Discover the top 10 tropical destinations around the globe

Sometimes, dreaming doesn’t cut it for us and reality simply must be a Piña Colada at noon from a hammock overlooking a mind-easing expanse of water. Or even; anywhere but home, anything but drizzle. Before you can drop your standards and accept any old place, take a look at Mr Hudson’s top ten of the best tropical vacations on the planet, bringing you desert island perfection just when you needed it. Sailing the Indian Ocean to the South Pacific, we pass firm favourites like Fiji and lesser-known pearls of the Perhentians. Pack light and let’s go.

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Maldives | Photo: Asad

1. Maldives

A solid favourite among gay travellers the world over, the Maldives has something of a divine status among the world’s best tropical islands. A chain of 1,000 coral atolls in the middle of the Indian Ocean, the Maldives is a vulnerable little fella in the face of climate change, lying as one of the lowest and flattest nations in the world. Get there while you still can to appreciate the transience of life on earth while indulging in luxury retreats and world-class diving opportunities. You may baulk at the price of a Maldives getaway, particularly if staying at a private resort, but this tiny archipelago is hard to beat in terms of crystal ocean views with nothing but white sand and wildlife for company.

The solitude of the resorts may be the reason many come to the Maldives, but also making the Maldives special is its friendly capital Malé, paradoxically one the most densely populated cities in the world relative to its size. As well as diving and snorkelling off the coast, other activities include surfing at North and South Malé atolls, fishing and swimming with manta rays and even whale sharks. The best weather lies between November to May, while latecomers in June to October will experience wetter and more unpredictable weather in the lead up to monsoon season nearing August. For more need-to-know info, check our guide on gay travel to the Maldives.

Maldives | Photo: Nattu Adnan

Photo: Ishan Seefromthesky

2. Cook Islands, New Zealand

When asked to conjure up images of New Zealand, verdant hills shared by sheep and a few Hobbits may spring to mind. Now, what if those grassy mounds and that magical vibe could be placed beside blue lagoons and beaches so clean they’d make your eyes water. Fortunately, Aitutaki archipelago in the Cook Islands makes all that a reality. Though Rarotonga is the largest of the Cook Islands and a top destination in its own right, Aitutaki takes the limelight for its choice of 15 isles from which you can snorkel, kayak, swim and fish to your heart’s content. One such isle is Tapuaetai (One Foot Island) allowing visitors to paddle out and play out desert island fantasies before returning to stilted bungalows to rest.  Besides marine life and lagoon views, Aitutaki’s roots are tethered to village life, most apparent on Sundays when laid-back locals trek the hilltop above the lagoon to attend church. Pre-Christian traditions can also be glimpsed on Jeep-led Aitutaki Punarei Cultural Tours which take travellers to discover ancient marae sites and traditional baked food called umu kai.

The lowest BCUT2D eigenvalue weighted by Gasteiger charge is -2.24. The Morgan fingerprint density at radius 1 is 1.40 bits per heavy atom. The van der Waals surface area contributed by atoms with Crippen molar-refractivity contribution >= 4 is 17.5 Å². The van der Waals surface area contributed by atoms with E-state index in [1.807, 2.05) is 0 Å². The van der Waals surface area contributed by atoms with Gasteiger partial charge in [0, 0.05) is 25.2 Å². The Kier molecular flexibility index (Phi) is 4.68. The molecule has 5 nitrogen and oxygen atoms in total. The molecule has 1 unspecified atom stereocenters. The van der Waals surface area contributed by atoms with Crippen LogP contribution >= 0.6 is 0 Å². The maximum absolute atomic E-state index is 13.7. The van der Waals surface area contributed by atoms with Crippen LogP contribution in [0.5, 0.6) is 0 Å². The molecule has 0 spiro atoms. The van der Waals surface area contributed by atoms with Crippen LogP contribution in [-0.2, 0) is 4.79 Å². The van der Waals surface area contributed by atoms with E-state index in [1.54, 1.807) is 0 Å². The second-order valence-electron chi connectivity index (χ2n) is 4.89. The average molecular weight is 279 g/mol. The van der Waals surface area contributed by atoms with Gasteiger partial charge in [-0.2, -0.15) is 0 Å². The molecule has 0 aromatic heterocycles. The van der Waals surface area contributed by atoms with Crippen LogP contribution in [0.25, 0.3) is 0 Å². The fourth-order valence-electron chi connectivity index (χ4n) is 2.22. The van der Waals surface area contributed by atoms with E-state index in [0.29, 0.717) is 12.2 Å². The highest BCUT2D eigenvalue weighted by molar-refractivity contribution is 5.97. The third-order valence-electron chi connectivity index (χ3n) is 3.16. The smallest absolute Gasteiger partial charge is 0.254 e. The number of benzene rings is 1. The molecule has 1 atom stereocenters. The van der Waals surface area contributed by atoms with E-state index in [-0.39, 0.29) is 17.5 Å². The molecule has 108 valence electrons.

The chill atmosphere on Aitutaki will surely win your affection, but with extra time it would be criminal not to explore the Cook Islands more widely. Depending on time, consider the Punanga Nui Market and night-time entertainments on Rarotonga as well as the volcanic and caving destination of ‘Atiu.

Aitutaki, Cook Islands | Photo: Christoph Burgdorfer

3. Costa Rica

Big fans of Costa Rica that we are, we couldn’t keep her off this list of best tropical vacation spots. This biodiverse nation has it all; endless Pacific Coast beaches for surfing and turtle watching sided by dense jungle forests for ziplining, horseback riding and yoga. For surfing, try the developed areas of Tamarindo with its colourful comforts and endless activities, while the Playa Grande is prime real estate for leatherbacks. Move southwest to take advantage of the upscale resorts and wellness retreats of Mal Pais, while, in Nosara, trekking is your go-to. Montezuma and Samara meanwhile are beach towns still in keeping with an old-world of a slower pace, both based within a day trip of Monteverde Cloud Forest Reserve, a rarity on the continent.

If it’s island lifestyles you’re craving, however, Costa Rica has just the place, or rather two places, just off the coast from Refugio Nacional de Vida Silvestre Curú. Sharing the name Isla Tortuga, these joint islands bring ever more tropical beauty to Costa Rica’s shores, with its white-powder beaches edged by palm trees and tropical forest. While there is no reef in Tortuga, banana boating, kayaking and jet skiing keep this place popular particularly in high season and on weekends. Get advice on bookings and lodgings with our guide to how to plan your dream Costa Rica vacation.

Costa Rica | Photo: Asap Story